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Green Bay school board appoints Laitinen-Warren to vacant seat

By Heather Graves

GREEN BAY – The Green Bay school board will once again be at full strength after trustees unanimously approved the appointment of Laura Laitinen-Warren to fill the board’s empty seat at a special meeting Monday, March 1.

“It certainly takes a lot of courage to apply to be on the board of education,” said Eric Vanden Heuvel, board vice president. “It takes even more courage to be a part of the interviews tonight. And as we all know, it takes a lot of courage to sit at the board table. Very fortunate that we had the number of community members reach out and apply.”

Trustees held live-streamed interviews with eight finalists, each lastly about 20 minutes.

Nine applicants were selected for interviews, but one candidate withdrew her candidacy prior to Monday’s meeting.

Laitinen-Warren was chosen quickly after receiving high praise from several board members, some saying they were impressed with her grasp of the district’s current reality.

“I liked that she noted and recognized the roles of schools beyond education has become evident (amidst the pandemic), and the value of public education,” said Trustee Rhonda Sitnikau. “When it came to school board roles, she noted accountability, as well as budget responsibility – where are the resources going? I thought that was very important as well and she recognized that.”

Board member Laura McCoy noted the smooth transition Laitinen-Warren could make to the board.

“She has a lot of really stellar experience,” McCoy said. “We need someone who can transition quickly. We don’t really have the luxury of a lot of time, and I feel like she can do that.”

Trustee Dawn Smith said Laitinen-Warren’s appointment brings balance to the board.

“Her commitment to diversity, equity and inclusion, I think, she brings some things to the table that fill a gap for us,” Smith said. “And I look at the members of the board. Eric, I think you live in the Preble quadrant. Rhonda, Andrew and I are all in the West quadrant, and Brenda and Laura are in the East quadrant. We don’t have any representation from the Southwest quadrant. Our schools are all very different and I do think it’s important that we have representation at the board table for all our schools, quadrants. That was something that played a part in my decision.”

Laitinen-Warren said she has always had an interest in serving on the board, but it hasn’t worked out until now.

“I feel I have well-rounded experience in education to bring (to the board),” she said. “I have a commitment to life-long learning, and have a certain level of professionalism that I will bring to the board. I think I would bring a good perspective. I’m eager to do my part, to try and contribute and support the direction of the district.”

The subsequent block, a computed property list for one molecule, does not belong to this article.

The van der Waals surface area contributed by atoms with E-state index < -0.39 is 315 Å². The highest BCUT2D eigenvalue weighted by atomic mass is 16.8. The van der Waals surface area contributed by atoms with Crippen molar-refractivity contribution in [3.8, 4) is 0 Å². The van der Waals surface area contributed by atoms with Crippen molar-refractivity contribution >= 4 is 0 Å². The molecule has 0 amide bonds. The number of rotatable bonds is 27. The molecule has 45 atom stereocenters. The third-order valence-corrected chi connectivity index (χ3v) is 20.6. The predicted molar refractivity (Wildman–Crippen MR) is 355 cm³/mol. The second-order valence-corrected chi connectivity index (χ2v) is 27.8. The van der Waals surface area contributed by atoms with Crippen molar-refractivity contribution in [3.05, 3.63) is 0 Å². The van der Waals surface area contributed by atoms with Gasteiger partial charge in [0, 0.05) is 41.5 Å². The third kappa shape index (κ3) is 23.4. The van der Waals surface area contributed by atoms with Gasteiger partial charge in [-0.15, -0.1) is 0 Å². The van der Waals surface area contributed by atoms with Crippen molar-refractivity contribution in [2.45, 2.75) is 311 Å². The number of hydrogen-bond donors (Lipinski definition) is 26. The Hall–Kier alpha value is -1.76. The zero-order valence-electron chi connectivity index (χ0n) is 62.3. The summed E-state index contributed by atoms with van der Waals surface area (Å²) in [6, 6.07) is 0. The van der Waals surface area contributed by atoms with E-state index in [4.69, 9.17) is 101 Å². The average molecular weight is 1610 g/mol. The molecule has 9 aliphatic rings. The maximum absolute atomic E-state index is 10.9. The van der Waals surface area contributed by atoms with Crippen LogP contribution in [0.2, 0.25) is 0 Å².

Most recently, Laitinen-Warren served as a senior policy adviser for the Chairman’s Office of the Oneida Nation, before stepping away to assist her first and fourth graders navigate virtual learning through the district.

She earned a bachelor’s degree from the University of Wisconsin-Madison and is currently working toward her doctorate in educational leadership.

Laitinen-Warren fills the seat left vacant by Kristina Shelton, who resigned from the school board Jan. 15.

Shelton was elected as representative to the 90th Assembly District in November.

Laitinen-Warren took the oath of office Tuesday, March 2, and will begin her duties as trustee at the board’s next regular board meeting set for Monday, March 8.

She will serve until April 10, 2022.

Other standouts

There was also strong support for candidate Jessica Franco-Morales.

However, her work with the Northeast Technical College (NWTC) as a career counselor in one of the district’s schools served as a conflict of interest.

“I’m very, very torn about Jessica,” said McCoy. “I’ll just be really honest, this is a real blow.”

Melissa Thiel Collar, the district’s legal counsel said Franco-Morales’s work with the district falls under the incompatibility of office doctrine.

“The opinion of the Wisconsin Association of School Boards is that the two offices are incompatible,” she said. “So when you take the incompatible office, then you automatically vacate your other office. So if she were to take the oath of office for the board position, she would automatically vacate her position with NWTC.”

Vanden Heuvel said Franco-Morales was made aware ahead of time of the potential conflict.

“We made her aware that the state ethics commission would make the final decision, and if she wanted to reach out to them ahead of tim,e she could,” he said. “There probably wasn’t enough time by the time I let her know about that today, probably wouldn’t have gotten a ruling back in time.”

Though Trustee Andrew Becker supported Laitinen-Warren’s appointment, he said he hoped the board would have chosen someone who had more of a connection to special education.

“I was really hoping that we might be in a position to take someone who has firsthand, not just advocacy, but firsthand experience with special needs students,” he said. “Because a parent of a special needs student, who we’ve often talked about wanting that perspective, or at least I have, and I’ve heard it before from other people as well, who’ve actually had to navigate the system, which can be complex. That’s why I had stressed other candidates more. That being said, I certainly think Laura would be a good advocate for various communities.”

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